We haven't been blogging for a while, mostly because we've been so busy.
So we thought it was about time we got the ball rolling while we line the next volley of blogs about recent work up. This one is the first in a series of Blogs about what has influenced the various members of The Shed. First up is Creative Director Al Mitchell and one of his early design heroes the legendary Saul Bass.
Growing up I was, and to be honest still am, obsessed with classic movies. My parents had a large collection of amazing movies and a big chunk of this collection was devoted to Alfred Hitchcock. I watched these films over and over, from North by Northwest to Rope, from Rear Window to Marnie. But by far my favourite of them all in those days, and these days as well, was Vertigo. This masterpiece of cinema is not only a roller coaster ride plot -wise but is also jam packed with all sorts of camera and cinematic techniques that have been copied so many times since it's release that they have almost entered into cliché. The more I learned about Hitchcock, the more one name cropped up again and again and that name was Saul Bass. Hitchcock trusted Bass's vision so much that he even asked him to storyboard entire movie sequences, the most famous of these being The shower sequence in Psycho which Saul mapped out from start to finish.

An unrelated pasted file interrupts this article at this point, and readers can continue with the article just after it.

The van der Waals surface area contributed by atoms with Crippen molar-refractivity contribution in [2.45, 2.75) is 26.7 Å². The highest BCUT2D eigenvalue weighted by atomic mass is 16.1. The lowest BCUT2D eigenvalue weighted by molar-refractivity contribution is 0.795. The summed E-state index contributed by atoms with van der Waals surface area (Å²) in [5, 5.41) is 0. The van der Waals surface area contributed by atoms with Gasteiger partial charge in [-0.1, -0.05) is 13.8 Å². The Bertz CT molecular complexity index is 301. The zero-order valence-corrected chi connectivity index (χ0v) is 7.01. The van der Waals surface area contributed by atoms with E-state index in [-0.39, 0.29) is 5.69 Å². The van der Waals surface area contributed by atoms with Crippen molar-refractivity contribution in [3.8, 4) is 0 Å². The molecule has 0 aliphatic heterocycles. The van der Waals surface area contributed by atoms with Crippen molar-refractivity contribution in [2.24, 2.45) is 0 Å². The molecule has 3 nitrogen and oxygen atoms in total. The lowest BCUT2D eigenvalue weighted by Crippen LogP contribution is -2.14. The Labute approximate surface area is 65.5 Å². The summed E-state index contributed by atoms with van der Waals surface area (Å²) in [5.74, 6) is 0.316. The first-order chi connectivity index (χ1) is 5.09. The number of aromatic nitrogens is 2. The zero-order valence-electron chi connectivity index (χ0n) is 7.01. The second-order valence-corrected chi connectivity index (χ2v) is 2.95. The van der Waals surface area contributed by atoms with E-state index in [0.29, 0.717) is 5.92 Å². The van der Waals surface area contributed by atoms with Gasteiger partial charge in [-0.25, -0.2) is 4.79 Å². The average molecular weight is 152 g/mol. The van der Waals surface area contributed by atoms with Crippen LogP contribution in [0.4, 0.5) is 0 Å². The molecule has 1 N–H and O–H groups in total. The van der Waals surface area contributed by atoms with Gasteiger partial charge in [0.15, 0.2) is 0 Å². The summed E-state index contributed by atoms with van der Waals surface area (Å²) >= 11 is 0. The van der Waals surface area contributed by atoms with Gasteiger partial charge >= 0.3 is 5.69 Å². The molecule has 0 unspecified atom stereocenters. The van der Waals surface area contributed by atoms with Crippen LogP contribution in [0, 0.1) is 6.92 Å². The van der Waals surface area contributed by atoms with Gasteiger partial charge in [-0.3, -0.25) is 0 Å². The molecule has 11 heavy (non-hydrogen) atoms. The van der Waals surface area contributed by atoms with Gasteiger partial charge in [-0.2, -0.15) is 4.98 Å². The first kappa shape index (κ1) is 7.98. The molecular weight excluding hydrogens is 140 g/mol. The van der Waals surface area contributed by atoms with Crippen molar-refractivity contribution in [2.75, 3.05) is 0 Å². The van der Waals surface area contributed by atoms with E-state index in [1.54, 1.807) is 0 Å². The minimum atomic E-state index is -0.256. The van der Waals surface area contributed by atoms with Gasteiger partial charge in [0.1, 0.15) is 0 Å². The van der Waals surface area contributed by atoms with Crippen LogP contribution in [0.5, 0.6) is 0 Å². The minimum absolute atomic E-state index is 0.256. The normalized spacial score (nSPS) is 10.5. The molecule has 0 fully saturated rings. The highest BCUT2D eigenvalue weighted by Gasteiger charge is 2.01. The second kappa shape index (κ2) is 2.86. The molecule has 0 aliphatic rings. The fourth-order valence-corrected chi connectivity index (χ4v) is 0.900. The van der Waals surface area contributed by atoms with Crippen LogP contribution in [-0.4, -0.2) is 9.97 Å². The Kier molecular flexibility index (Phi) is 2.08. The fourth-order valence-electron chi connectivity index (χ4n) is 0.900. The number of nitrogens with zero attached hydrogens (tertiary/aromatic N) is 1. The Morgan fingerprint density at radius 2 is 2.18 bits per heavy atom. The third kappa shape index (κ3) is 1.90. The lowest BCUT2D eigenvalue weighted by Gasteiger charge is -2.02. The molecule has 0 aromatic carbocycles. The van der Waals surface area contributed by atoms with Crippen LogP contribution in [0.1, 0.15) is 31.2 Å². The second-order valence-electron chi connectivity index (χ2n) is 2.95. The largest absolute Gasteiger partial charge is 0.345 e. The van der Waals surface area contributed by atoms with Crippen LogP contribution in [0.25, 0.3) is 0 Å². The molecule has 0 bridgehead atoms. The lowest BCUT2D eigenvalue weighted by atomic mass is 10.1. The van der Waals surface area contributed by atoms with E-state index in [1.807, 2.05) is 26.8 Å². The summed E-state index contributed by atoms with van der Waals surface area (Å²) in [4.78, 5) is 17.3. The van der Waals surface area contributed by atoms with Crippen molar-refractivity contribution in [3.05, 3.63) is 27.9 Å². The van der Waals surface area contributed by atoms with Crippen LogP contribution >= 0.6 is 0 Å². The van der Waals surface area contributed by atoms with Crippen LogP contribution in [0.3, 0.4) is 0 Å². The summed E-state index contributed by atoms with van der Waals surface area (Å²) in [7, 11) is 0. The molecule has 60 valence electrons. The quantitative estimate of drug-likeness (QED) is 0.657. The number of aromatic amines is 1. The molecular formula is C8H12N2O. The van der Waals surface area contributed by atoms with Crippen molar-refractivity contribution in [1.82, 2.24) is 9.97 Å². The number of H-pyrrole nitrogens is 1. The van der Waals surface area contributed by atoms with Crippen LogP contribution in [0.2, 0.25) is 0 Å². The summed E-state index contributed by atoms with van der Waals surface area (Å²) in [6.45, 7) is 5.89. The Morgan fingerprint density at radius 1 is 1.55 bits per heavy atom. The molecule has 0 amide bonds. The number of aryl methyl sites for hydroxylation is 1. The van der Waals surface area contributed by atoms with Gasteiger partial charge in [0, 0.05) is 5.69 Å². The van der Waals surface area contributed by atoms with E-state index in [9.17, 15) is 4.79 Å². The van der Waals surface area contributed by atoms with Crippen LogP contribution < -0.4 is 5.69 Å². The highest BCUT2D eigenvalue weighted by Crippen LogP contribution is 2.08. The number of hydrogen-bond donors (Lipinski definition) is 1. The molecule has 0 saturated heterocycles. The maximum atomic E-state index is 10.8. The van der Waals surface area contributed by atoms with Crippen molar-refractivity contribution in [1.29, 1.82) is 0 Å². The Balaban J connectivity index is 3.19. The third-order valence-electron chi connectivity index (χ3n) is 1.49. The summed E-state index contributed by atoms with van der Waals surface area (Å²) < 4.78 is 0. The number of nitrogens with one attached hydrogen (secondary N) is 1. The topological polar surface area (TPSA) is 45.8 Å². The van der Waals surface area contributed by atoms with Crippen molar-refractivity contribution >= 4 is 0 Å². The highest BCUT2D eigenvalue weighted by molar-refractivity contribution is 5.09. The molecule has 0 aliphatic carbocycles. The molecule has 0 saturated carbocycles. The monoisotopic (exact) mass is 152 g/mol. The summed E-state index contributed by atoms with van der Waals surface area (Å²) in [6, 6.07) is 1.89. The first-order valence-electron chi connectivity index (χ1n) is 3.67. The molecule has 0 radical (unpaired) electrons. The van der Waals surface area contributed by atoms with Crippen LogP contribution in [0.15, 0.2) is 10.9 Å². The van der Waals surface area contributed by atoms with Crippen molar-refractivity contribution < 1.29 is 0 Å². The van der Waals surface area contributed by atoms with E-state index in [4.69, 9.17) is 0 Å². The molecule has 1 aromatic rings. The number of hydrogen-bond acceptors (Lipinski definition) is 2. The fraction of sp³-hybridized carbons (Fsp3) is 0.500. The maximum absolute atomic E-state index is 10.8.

SAUL BASS (1920-1996) was not only one of the great graphic designers of the mid-20th century but the undisputed master of film title design thanks to his collaborations with Alfred Hitchcock, Otto Preminger and Martin Scorsese. He was also probably one of my earliest influences in graphic design and his incredible body of work continues to influence me still. Born on May 8, 1920, in New York City. Saul began his time in Hollywood doing print work for film ads, until he collaborated with filmmaker Otto Preminger to design the film poster for his 1954 film Carmen Jones. Preminger was so impressed with Bass's work that he asked him to produce the title sequence as well. This was when Bass first saw the opportunity to create something more than a title sequence, but to create something which would ultimately enhance the experience of the audience and contribute to the mood and the theme of the movie within the opening moments. Bass was one of the first to realize the creative potential of the opening and closing credits of a movie.
His work is so distilled and so pure, yet this distilled message is still delivered with absolute elegance and drama. Although best known for his work in films and movie posters Bass was also responsible for some of the world's most iconic brands. From United Airlines to US telephone giants Bell, from Kleenex to Warner, Bass and his eponymous studio churned out so many of the brands that define our popular culture, as fresh today as they were 40 years ago.
Bass talks about something all designers wrestle with from the small to the mighty, the pursuit of creating beautiful work, whatever the cost.